The definition of in rem in real estate is a legal case against a property rather than a person. The legal application of in rem in real estate is most often seen when a homeowner defaults on their mortgage and the bank forecloses on the property. In such cases, the court must be located in the same county as the property being prosecuted.
Will is an ambitious software developer living in the heart of the Silicon Valley. After designing and selling the rights to a successful ride-sharing app, Will suddenly finds himself in the possession of a large sum of money. As many newly wealthy individuals often do, Will quickly bought an extravagant home in an affluent neighborhood.
However, things would not continue to go well for Will. The tech game is a cutthroat place, and those who don’t continuously innovate are rapidly left behind. As project after project fails, Will’s bank account shrinks further and further, and before long he is deep in debt, due to his lavish but unsustainable lifestyle.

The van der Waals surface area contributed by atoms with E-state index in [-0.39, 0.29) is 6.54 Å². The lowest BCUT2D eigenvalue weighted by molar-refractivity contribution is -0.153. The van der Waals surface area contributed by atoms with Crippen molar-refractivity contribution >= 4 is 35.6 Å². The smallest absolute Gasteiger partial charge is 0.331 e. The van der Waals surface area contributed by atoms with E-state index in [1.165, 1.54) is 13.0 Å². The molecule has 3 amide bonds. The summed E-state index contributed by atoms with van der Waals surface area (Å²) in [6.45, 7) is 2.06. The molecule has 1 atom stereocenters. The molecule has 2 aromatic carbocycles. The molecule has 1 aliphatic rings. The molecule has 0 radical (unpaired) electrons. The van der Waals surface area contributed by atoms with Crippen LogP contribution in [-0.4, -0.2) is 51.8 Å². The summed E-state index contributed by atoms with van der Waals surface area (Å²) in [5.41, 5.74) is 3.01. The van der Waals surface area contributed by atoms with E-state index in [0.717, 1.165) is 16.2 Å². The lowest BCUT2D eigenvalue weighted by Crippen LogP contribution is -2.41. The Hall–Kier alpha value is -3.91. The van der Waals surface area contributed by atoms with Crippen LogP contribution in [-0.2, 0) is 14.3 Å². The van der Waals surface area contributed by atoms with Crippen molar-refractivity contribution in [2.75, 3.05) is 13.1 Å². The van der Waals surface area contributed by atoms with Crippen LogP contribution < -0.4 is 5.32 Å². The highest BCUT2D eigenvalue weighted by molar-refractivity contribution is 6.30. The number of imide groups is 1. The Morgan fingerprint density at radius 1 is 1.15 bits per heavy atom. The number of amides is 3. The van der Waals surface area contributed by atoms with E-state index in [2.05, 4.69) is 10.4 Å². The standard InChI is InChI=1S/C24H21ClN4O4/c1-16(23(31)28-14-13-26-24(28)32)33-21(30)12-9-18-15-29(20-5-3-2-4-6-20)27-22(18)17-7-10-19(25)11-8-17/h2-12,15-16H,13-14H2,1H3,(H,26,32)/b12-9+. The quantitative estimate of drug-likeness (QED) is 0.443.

Before long, the bank comes around looking for its monthly payment, and Will is unable to pay. The next month, the situation remains the same, and by the third month the house is marked for repossession. With his credit score at an all time low and nowhere to turn, Will packs up his belongings and leaves the house, unable or unwilling to face the consequences of his choices.
With Will nowhere to be found, the bank proceeds to file an in rem case against the property itself. With no objections, the case proceeds, and in a very short period of time the bank has foreclosed on the home. This is an example of how in rem is used in real estate.